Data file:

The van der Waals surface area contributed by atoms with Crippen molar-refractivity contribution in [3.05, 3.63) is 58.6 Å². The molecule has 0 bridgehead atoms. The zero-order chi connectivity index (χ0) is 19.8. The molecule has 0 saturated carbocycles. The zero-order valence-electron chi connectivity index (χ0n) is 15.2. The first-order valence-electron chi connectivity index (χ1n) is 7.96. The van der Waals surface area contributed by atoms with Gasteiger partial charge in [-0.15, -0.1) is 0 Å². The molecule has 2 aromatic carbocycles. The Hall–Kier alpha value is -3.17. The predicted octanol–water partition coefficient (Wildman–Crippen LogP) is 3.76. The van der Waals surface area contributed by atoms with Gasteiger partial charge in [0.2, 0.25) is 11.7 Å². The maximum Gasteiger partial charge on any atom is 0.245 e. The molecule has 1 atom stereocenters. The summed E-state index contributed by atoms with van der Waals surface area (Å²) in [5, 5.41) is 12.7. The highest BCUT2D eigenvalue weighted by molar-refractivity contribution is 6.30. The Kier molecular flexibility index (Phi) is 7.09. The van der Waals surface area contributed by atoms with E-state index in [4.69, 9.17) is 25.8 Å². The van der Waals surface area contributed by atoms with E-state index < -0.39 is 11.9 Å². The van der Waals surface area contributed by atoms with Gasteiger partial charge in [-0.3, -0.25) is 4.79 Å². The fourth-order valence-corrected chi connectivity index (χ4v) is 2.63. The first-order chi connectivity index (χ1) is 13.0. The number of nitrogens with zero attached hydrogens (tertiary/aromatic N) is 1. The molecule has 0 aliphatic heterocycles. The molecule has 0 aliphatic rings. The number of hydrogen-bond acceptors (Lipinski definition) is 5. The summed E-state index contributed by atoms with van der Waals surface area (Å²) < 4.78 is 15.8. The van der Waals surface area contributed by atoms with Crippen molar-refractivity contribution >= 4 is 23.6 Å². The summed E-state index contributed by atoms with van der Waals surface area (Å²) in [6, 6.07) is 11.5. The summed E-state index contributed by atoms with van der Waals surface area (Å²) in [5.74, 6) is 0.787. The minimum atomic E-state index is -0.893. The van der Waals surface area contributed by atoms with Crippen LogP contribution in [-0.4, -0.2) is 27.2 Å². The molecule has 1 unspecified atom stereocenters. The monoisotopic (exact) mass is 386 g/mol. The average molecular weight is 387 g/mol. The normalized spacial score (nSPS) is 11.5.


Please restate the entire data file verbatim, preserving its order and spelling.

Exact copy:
The van der Waals surface area contributed by atoms with Crippen molar-refractivity contribution in [3.05, 3.63) is 58.6 Å². The molecule has 0 bridgehead atoms. The zero-order chi connectivity index (χ0) is 19.8. The molecule has 0 saturated carbocycles. The zero-order valence-electron chi connectivity index (χ0n) is 15.2. The first-order valence-electron chi connectivity index (χ1n) is 7.96. The van der Waals surface area contributed by atoms with Gasteiger partial charge in [-0.15, -0.1) is 0 Å². The molecule has 2 aromatic carbocycles. The Hall–Kier alpha value is -3.17. The predicted octanol–water partition coefficient (Wildman–Crippen LogP) is 3.76. The van der Waals surface area contributed by atoms with Gasteiger partial charge in [0.2, 0.25) is 11.7 Å². The maximum Gasteiger partial charge on any atom is 0.245 e. The molecule has 1 atom stereocenters. The summed E-state index contributed by atoms with van der Waals surface area (Å²) in [5, 5.41) is 12.7. The highest BCUT2D eigenvalue weighted by molar-refractivity contribution is 6.30. The Kier molecular flexibility index (Phi) is 7.09. The van der Waals surface area contributed by atoms with E-state index in [4.69, 9.17) is 25.8 Å². The van der Waals surface area contributed by atoms with E-state index < -0.39 is 11.9 Å². The van der Waals surface area contributed by atoms with Gasteiger partial charge in [-0.3, -0.25) is 4.79 Å². The fourth-order valence-corrected chi connectivity index (χ4v) is 2.63. The first-order chi connectivity index (χ1) is 13.0. The number of nitrogens with zero attached hydrogens (tertiary/aromatic N) is 1. The molecule has 0 aliphatic heterocycles. The molecule has 0 aliphatic rings. The number of hydrogen-bond acceptors (Lipinski definition) is 5. The summed E-state index contributed by atoms with van der Waals surface area (Å²) < 4.78 is 15.8. The van der Waals surface area contributed by atoms with Crippen molar-refractivity contribution >= 4 is 23.6 Å². The summed E-state index contributed by atoms with van der Waals surface area (Å²) in [6, 6.07) is 11.5. The summed E-state index contributed by atoms with van der Waals surface area (Å²) in [5.74, 6) is 0.787. The minimum atomic E-state index is -0.893. The van der Waals surface area contributed by atoms with Crippen LogP contribution in [-0.4, -0.2) is 27.2 Å². The molecule has 1 unspecified atom stereocenters. The monoisotopic (exact) mass is 386 g/mol. The average molecular weight is 387 g/mol. The normalized spacial score (nSPS) is 11.5.